Why is the Fed so Worried about Stablecoins?
If somebody takes pains to emphasize to you that he’s a “legitimate businessman”, you can’t help wondering about the wisdom of trusting him with your money. Similarly, when a kind of cryptocurrency calls itself a “stablecoin”, you start to question whether it’s the type of thing in which you should invest.
At this point, the idea of calling into question a stablecoin’s stability is not unfamiliar. A little over a year ago, in the couple of days between May 7th and May 9th, 2022, the third largest stablecoin in the world, UST, crumbled away into nothing. The price of UST was supported by its own sister currency, Luna. As to Luna’s value, it rested on, essentially, the possibility of conversion into... UST. “When the confidence of this circular backing is shaken, the liquidity of algorithmic stablecoins becomes flighty”, explains the Richmond Fed.
However, not every stablecoin is algorithmic and, in fact, UST was unique in this regard. The other two mechanisms used by stablecoins to maintain stability are called on-chain and off-chain collateralization. These two terms cover the stablecoins that rest on a fiat currency like the US dollar or, alternatively, on another cryptocurrency. Most of the collateral that holds up stablecoins actually consists of crypto assets that exist on blockchains.
Over two years ago, in August 2021, Fed Chairman Jerome Powell expressed his concerns about all types of stablecoins. According to the minutes of a Fed meeting at the time, Fed members “highlighted the fragility and the general lack of transparency associated with stablecoins”, as well as the need for tight regulation over them.
And then, in June this year, Powell voiced more of his feelings on the topic before the House Financial Services Committee. He affirmed that “We do see payment stablecoins as a form of money”, but his worries were still evident. “We believe it would be appropriate to have quite a robust federal role” with regard to them, stated the chief. Today we ask: Why is the Fed so worried about stablecoins?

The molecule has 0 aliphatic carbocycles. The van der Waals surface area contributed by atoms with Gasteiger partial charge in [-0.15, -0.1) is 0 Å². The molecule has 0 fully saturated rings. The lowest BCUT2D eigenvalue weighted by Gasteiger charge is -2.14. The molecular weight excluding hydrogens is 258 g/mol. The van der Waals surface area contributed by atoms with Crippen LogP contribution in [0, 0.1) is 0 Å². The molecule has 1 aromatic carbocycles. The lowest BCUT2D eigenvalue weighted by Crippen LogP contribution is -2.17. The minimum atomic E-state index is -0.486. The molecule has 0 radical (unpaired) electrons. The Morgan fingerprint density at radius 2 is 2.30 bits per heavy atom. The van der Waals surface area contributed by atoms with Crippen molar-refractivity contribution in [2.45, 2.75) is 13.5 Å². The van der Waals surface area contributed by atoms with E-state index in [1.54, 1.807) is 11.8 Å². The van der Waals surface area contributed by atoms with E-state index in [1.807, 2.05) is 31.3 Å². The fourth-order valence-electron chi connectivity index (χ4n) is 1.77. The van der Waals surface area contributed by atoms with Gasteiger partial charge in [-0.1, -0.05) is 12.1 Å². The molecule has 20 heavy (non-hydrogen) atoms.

Losing the Faith
It has been widely noted that the weak point about a stablecoin is the fact that “The mechanism breaks down... when the market loses faith in its ability to maintain the peg”, in the words of the Fed. More specifically, when holders of the coin believe its value will drop, there’s the risk of mass requests for coin redemption, which could break the coin’s value completely.
What could trigger the loss of faith in the coin? This could be a drop in value of the assets backing up the coin, or it could be some new reason to distrust the entity overseeing the assets. Or, as the Fed puts it, “the trigger for a run can be merely a sudden lack of confidence in the stablecoin, which could be self-fulfilling”. Whatever it is, the Fed is careful to stress that this risk will not go away until you have the type of scenario where “a dollar of stablecoin is fully backed by a dollar in reserve”, and no other collateral asset intervenes between the two.
Besides this, some of the Fed’s problems surrounding stablecoins include “consumer protection, know-your-customer and anti-money-laundering compliance, and the scalability and efficiency of settlements”. But what are these coins actually good for?
Special Talents of a Stablecoin
It sometimes costs low-income people as much as $12 a month to simply keep their bank accounts open. Stablecoins may be able to offer them cheaper, quicker, and safer financial services. With their special powers, stablecoins can connect unbanked portions of the population with the financial system. According to the Harvard Business Review, “stablecoins have the potential to play an important (if yet to be defined) role in the future of global finance”.
To get an idea of the complexity of what stablecoins are able to do: the Fed describes them as “self-contained building blocks that interoperate with smart contracts to create payment and other services”.
Powell has actually said that the creation of a central bank-issued digital coin (CBDC) could render cryptocurrencies and stablecoins obsolete. Federal Reserve Governor Lael Brainard said, back in 2021, that she believes it makes sense for the Fed to produce a CBDC. In spite of this, Powell announced in June of this year that the Fed wasn’t even close to coming out with one.